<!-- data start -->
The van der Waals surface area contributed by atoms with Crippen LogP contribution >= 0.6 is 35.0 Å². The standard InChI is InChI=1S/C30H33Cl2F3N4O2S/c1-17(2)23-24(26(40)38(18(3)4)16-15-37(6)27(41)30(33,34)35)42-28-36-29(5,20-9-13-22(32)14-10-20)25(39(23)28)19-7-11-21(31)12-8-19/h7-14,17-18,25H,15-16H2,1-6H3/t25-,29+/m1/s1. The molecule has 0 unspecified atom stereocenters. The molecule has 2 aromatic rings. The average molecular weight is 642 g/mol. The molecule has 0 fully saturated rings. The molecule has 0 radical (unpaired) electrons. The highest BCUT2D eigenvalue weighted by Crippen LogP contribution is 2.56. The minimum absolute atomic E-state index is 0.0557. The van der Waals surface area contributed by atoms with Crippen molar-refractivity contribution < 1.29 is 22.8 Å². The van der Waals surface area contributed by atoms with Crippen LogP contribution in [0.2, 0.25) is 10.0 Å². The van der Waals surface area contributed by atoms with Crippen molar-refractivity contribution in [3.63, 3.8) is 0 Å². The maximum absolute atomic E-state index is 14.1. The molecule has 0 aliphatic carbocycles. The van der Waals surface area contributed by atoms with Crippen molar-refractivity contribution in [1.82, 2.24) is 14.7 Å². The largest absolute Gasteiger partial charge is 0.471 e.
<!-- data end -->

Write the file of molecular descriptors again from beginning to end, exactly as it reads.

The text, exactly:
The van der Waals surface area contributed by atoms with Crippen LogP contribution >= 0.6 is 35.0 Å². The standard InChI is InChI=1S/C30H33Cl2F3N4O2S/c1-17(2)23-24(26(40)38(18(3)4)16-15-37(6)27(41)30(33,34)35)42-28-36-29(5,20-9-13-22(32)14-10-20)25(39(23)28)19-7-11-21(31)12-8-19/h7-14,17-18,25H,15-16H2,1-6H3/t25-,29+/m1/s1. The molecule has 0 unspecified atom stereocenters. The molecule has 2 aromatic rings. The average molecular weight is 642 g/mol. The molecule has 0 fully saturated rings. The molecule has 0 radical (unpaired) electrons. The highest BCUT2D eigenvalue weighted by Crippen LogP contribution is 2.56. The minimum absolute atomic E-state index is 0.0557. The van der Waals surface area contributed by atoms with Crippen molar-refractivity contribution < 1.29 is 22.8 Å². The van der Waals surface area contributed by atoms with Crippen LogP contribution in [0.2, 0.25) is 10.0 Å². The van der Waals surface area contributed by atoms with Crippen molar-refractivity contribution in [3.63, 3.8) is 0 Å². The maximum absolute atomic E-state index is 14.1. The molecule has 0 aliphatic carbocycles. The van der Waals surface area contributed by atoms with Crippen molar-refractivity contribution in [1.82, 2.24) is 14.7 Å². The largest absolute Gasteiger partial charge is 0.471 e.